Woodwind & Brasswind Contributing Writer – Greg Vail
Yes, he wanted a trombone back in
junior high, but thankfully his band teacher handed him a saxophone! Ernie
Watts was given a bari sax for band because he was a big kid. “The band
director thought I was big enough to carry the bari for marching band,” Watts
says. It was only 6 months before an alto sax became available and young Watts
took off, running with the sax.
It has been a musical love affair
that started in 1958, some 53 years ago. Watts has played everything. His list
of woodwinds he once used in the studios include: alto, tenor, soprano, and
baritone saxophones, flute, piccolo, alto and bass flutes, clarinet, bass
clarinet, oboe, English horn, recorders and WX7 wind drivers. 1968-1990 he was
the session guy in LA, playing on movie dates and records, while developing his
own music and performing constantly.
When asked about his current sax
set-up, Watts admits he is very focused on the tenor saxophone. His newest CD,
Oasis, features the tenor, and he has been traveling with just a tenor
saxophone for years.
has been his saxophone of choice for almost 20 years. Watts says he spent an
entire day at the plant when he picked out his alto, soprano and tenor
saxophones. He has also played Selmer Mark VI’s and Yamaha Customs, before
landing with Keilwerth
saxophones. His current tenor is a SX90R,
black nickel plated with gold lacquered keys that he has played 19 years now,
chosen that day at the factory.
I asked him what he liked about
the Keilwerth, and he said one thing was the construction. Watts says, “It is
consistent and stays in adjustment. Other horns I had played would vibrate out
of adjustment on the road."
I was sure that there was more to
the decision so I asked about the sound. Ernie said, "I don't think all of
the sound comes from there; the saxophone sound starts in the body, but I
always have liked the darker sound of my Keilwerth compared to other horns I
have played. If I have to, I can sound like myself on another horn, but I
am most comfortable with my own tenor." He later focused on the mouthpiece
set-up as another important part of the gear for shaping a saxophone players
It was the late 60’s and Watts was
introduced to a mouthpiece set-up by Don Menza, then making his own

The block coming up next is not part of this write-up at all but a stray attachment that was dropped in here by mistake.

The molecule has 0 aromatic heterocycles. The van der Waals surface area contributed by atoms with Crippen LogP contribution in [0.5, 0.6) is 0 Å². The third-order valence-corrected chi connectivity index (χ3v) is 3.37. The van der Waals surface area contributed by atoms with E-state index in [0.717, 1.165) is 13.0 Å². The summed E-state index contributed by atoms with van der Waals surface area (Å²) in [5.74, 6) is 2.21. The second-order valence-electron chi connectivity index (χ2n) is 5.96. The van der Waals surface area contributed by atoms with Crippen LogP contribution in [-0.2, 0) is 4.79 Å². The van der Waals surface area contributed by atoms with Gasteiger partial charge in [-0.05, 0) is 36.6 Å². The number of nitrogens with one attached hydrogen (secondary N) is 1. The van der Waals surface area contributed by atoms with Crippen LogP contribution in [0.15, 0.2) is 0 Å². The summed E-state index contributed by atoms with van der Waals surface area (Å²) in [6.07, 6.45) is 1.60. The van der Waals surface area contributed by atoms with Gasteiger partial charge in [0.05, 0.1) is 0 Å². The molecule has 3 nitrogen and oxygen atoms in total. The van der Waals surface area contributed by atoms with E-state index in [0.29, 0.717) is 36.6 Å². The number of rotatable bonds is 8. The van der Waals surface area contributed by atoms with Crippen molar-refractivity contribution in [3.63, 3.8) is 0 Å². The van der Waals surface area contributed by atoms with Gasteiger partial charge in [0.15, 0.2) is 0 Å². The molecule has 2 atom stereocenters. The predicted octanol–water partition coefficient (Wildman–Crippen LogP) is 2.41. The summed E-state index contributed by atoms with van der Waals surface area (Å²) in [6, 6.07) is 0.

mouthpieces, that had a very open tip with a soft reed. Watts liked the
combination. One night in the early 70’s Ben Harrod, owner of Otto Link,
came to hear Ernie play at the Baked Potato in LA, and met him. Watts
asked him to make experimental mouthpieces with very wide tip openings for him
to try. Ben Harrod thought he was crazy, but agreed to make a 150, 160 and 170
tip opening for Watts.
Watts loved the 160 tip and had
Ben create 3 more of the 160 tip, what would be a #13 tip opening! Ernie played
the pick of the lot up until a few years ago, retiring that first mouthpiece
due to wear and tear. He is now using the second #13 Link from that batch and
said it is a little brighter but still plays great.
When Arnold Brilhart invented a
machine to create one of the first synthetic reeds in the 60’s, Watts found the
Fibercane reeds to respond really well for him and felt they really opened up
the altissimo range; a very important part of his playing. In the early 80’s
Brilhart sold the business to Selmer, who made the sax reeds until the Brilhart
machine broke. Ernie ran out and bought every Fibercane reed he could find. He
still plays reeds from that purchase today and says some of them last him 6-8
years! He did say Legere
is his new reed of choice if he ever has to buy a synthetic reed. Ernie plays
cane reeds on his alto and soprano, which are Rico
Jazz Select #2.5.
His ligature is by
Oleg. Watts likes the fit on the mouthpiece and the reeds respond
really well with it. He also uses Vandoren
bite plate cushions on his mouthpiece; 2 thin, clear at a time.
His saxophone neck is a newer
addition to his set-up. Watts always keeps his doors open, and when asked to,
often tries new stuff. The rule is, “If something sounds immediately better, I
get it.” About 5 years ago, a German designer by the name of Tino Schucht
asked Watts to try his new sax necks. Ernie had played the standard Keilwerth
with a little Oleg tweaking but found the TN1, unfinished brass, to sound
better, respond even on the altissimo and bring the pitch in with the rest of
the horn around the middle E and D.
Ernie Watts is the classic example
of, “If it works for you – PLAY IT!” Check out his latest recording, Oasis and
hear a very strange and unique set-up that has an amazing sound. The lesson
here is to experiment, and go with what sounds good to you.
For more on Ernie Watts, please visit his website at www.ErnieWatts.com.